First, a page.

Basic Facts About Social Security|
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One of the most common chores you may have with the Social Security Administration (SSA) is a Social Security card name change. In most cases, the change will be prompted by your marriage; or, you may wish to revert to your original surname if you’ve divorced, or you may have some other reason for a legal name change. In any event, you will need to inform the SSA and get a new card.
Standard Documents Required
The process involves gathering the appropriate documents and submitting them to the SSA. First, you will need the document indicating your legal name change. This might be a marriage certificate or divorce document. Please note that the SSA accepts only originals or certified copies of such documents; a photocopy, even if notarized, will not suffice. If you don’t have the document, you can request a certified original from the state or county recorder where the event took place. If you’re not sure, a Social Security Administration staff member can help you.
Additional Documents Required
Or, if you have changed your name as a result of naturalization in the United States or gaining citizenship — perhaps Anglicizing your name for the sake of convenience — you will need an original copy of your Certificate of Naturalization or Certificate of Citizenship. If you’ve changed your name because of a court order, again, only an original or certified copy of the court order is acceptable.
Additionally, you will need to present a form of personal identification. The most common documents would be a U.S. driver’s license, a U.S. state-issued non-driver identification card; or a U.S. passport. If you don’t have any of these documents, the SSA may ask to see any of the following: an employee identification card; U.S. military identification; a Certificate of Naturalization or of Citizenship; a life insurance policy; a health insurance card (excluding Medicare); a U.S. government identification card; a school identity card or transcript; a life insurance form; or some other document. Again, a staff member will help you find a document that will serve for identification purposes.
Proving US Citizenship
You may also be asked to present documents showing U.S. citizenship. These might include a U.S. birth certificate, U.S. passport, or Certificate of Naturalization or of Citizenship. Your proof of citizenship document may double up as your primary document of personal identification — a passport, for instance.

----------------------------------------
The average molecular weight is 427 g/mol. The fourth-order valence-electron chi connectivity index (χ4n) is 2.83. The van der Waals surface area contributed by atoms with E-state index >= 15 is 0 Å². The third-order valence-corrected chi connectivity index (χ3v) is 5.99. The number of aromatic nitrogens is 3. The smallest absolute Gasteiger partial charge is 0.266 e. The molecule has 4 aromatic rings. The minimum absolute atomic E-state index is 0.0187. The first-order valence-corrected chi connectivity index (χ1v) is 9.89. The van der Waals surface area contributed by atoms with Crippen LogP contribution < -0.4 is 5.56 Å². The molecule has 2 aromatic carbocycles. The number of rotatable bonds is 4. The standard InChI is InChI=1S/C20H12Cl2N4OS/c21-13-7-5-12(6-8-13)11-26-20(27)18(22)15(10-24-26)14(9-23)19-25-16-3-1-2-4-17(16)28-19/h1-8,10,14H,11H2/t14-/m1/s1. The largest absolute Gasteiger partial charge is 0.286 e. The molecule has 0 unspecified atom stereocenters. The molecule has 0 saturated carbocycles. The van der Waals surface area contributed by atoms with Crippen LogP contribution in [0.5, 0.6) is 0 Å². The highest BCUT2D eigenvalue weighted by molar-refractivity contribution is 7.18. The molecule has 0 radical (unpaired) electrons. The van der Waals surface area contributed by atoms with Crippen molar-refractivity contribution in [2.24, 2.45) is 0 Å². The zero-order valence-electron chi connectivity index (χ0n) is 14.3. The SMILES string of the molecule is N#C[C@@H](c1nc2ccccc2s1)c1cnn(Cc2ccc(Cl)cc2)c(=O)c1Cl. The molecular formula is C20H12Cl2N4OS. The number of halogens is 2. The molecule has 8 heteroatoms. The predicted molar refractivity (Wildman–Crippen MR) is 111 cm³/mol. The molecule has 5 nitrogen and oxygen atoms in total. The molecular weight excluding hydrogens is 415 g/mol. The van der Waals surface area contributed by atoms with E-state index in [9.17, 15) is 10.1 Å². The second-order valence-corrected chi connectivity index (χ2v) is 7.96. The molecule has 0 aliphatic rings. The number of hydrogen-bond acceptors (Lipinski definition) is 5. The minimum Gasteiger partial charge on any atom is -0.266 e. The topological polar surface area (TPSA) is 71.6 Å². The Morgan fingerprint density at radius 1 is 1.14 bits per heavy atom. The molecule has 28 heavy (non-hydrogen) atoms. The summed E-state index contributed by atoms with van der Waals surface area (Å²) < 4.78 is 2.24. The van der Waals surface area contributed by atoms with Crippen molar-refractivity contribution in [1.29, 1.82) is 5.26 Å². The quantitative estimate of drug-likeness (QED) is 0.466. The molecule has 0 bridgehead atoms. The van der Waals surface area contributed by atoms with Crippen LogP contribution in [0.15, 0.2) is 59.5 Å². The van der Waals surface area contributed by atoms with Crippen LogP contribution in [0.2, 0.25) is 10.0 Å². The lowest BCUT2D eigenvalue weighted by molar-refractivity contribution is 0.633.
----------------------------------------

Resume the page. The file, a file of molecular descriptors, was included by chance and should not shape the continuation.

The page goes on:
Noncitizens will be asked to present a Form I-551 (permanent resident card) with an unexpired foreign passport; a Form I-94 (arrival/departure record) with an unexpired foreign passport; or an I-766 work permit issued by the Department of Homeland Security. If you are a student with an F-1 or M-1 visa, you must show a Form I-20 (Certificate of Eligibility for Nonimmigrant Student Status). Visitors with J-1 or J-2 exchange visas must present a Form DS-2019 (Certificate of Eligibility for Exchange Visitor Status). Additional information may be required; be sure to check with an SSA case worker.
Finally, you will need to fill out a Form SS-5, application for new Social Security card. You can download this form at the SSA’s website, or pick up a blank form at your local SSA service center.
Because this is such a document-heavy procedure, it’s usually best to visit your local Social Security Administration service center; there are about 1,300 centers across the United States, so there’s bound to be one within an easy drive of your location. Find the SSA office locator at the agency’s website (www.ssa.gov), plug in your zip code, and the nearest office will be indicated.
A Social Security Card name change is a straightforward procedure, but you need to pay attention to the details. If you need your new card by a certain time, don’t wait until the last minute; it can take up to ten business days to get your new card.